The blog known as “The Shadow” continues to follow me around. Like a shadow. But that’s true even on cloudy days, so what’s up with that?
The answer to this question is very simple: it’s become a part of me, and somewhere in the back of my mind I remain connected to it even when concentrating on other things.
My original assumptions shortly after installing the Count per Day plugin remain unchanged. Frequent additions to content generate visitor activity, and in the last few weeks, links to this site have appeared on other sites for the first time.
I mentioned one example in a previous post in which another participant in the Amazon Breakthrough Novel Award Contest quoted part of my post on the statistical chances of winning. The second instance occurred more recently with my Visitor Stories post “Koga’s Zero” by Jim Reardon. Within 24 hours of publication, seven different websites “found” the post and connected to it with a “continue reading” link to the specific page for that post on this site. All of these sites had to do with the Alaskan Archipelago, the official name for the islands of the Alaska Panhandle, also known as the Aleutians, where the Zero crash landed during WWII.
This status report is post number 173. Number 174 is “in the holding pattern” for the Writer’s Desk Logbook and will revisit the topic of handling point-of-view in fiction with “Grenade in the Room – Part 6.”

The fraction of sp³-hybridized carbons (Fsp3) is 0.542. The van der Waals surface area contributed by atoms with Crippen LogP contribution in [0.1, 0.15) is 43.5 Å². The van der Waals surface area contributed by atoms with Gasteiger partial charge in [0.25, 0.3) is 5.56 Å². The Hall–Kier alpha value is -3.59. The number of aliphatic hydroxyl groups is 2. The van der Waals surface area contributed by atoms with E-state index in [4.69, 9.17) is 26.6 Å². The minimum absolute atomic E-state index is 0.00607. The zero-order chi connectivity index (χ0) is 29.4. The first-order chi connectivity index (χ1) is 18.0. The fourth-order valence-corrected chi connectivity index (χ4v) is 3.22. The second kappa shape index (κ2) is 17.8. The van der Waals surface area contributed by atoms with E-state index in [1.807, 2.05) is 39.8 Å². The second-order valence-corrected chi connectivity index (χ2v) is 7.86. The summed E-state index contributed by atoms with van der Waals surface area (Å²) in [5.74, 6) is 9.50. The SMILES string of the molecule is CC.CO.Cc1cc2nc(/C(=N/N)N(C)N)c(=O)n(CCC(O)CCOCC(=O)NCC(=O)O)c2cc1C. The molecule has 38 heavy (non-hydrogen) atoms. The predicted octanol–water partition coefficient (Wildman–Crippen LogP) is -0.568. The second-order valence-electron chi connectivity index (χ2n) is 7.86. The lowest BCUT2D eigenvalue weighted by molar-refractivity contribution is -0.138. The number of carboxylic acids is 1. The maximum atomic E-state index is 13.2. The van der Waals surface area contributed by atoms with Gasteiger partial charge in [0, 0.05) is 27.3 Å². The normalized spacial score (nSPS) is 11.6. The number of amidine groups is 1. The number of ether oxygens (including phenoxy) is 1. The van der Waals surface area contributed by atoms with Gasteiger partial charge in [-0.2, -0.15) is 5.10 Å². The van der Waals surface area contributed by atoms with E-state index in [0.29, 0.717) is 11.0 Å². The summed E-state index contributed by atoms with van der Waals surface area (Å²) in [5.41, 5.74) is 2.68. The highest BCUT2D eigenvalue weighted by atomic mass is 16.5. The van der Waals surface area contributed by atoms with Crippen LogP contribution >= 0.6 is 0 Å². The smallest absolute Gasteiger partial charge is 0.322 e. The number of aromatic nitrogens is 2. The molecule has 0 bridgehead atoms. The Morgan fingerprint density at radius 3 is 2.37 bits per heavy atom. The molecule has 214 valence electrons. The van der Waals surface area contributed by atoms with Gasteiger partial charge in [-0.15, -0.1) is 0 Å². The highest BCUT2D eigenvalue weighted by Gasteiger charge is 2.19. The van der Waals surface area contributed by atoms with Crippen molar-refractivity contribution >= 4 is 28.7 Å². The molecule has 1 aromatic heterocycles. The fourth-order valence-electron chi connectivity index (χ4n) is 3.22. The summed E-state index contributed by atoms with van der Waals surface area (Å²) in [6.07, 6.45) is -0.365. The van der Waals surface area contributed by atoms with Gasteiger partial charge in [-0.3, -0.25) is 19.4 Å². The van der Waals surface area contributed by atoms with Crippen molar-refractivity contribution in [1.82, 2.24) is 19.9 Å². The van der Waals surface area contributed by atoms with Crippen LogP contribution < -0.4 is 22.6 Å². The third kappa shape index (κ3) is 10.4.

The following screen shots were taken this morning. To view them in closer detail, click on the image, then use your back button to return to this page.
“Front page displays” refers to the Home Page, and the numbers continually indicate that most visitors initially arrive there as expected.
“Single Ship (Miscellaneous Topics)” refers to the “about page” for that logbook (or category) that explains what posts in that logbook are about.
The post titled “Blog Backstory” continues to rack up the visits and remains the most popular post on the site. I still have no idea why.
“- Blogbook (Category) -” refers to the archive where all posts for that logbook are shown in excerpt form with links to the full text version.
In the past few weeks, I’ve noted an interesting development in the operation of Akismet, the spam filter. As of this morning, 1,924 spam have been caught, most of which I never see. Some get through, but they are all held in a spam queue for evaluation. The numbers appearing in the queue have recently increased, and the vast majority of these are in a language (or languages) I cannot identify.
I realize that most of this junk comes from automated systems that pump it out by the millions worldwide every day, and the source behind it cares not if it arrives at a site whose moderator can’t even identify the language, much less understand it. But my curiosity still wonders why now, 10 or so per day, in these one or two languages?
Maybe I’ll sic The Shadow on the mystery and get to the bottom of it.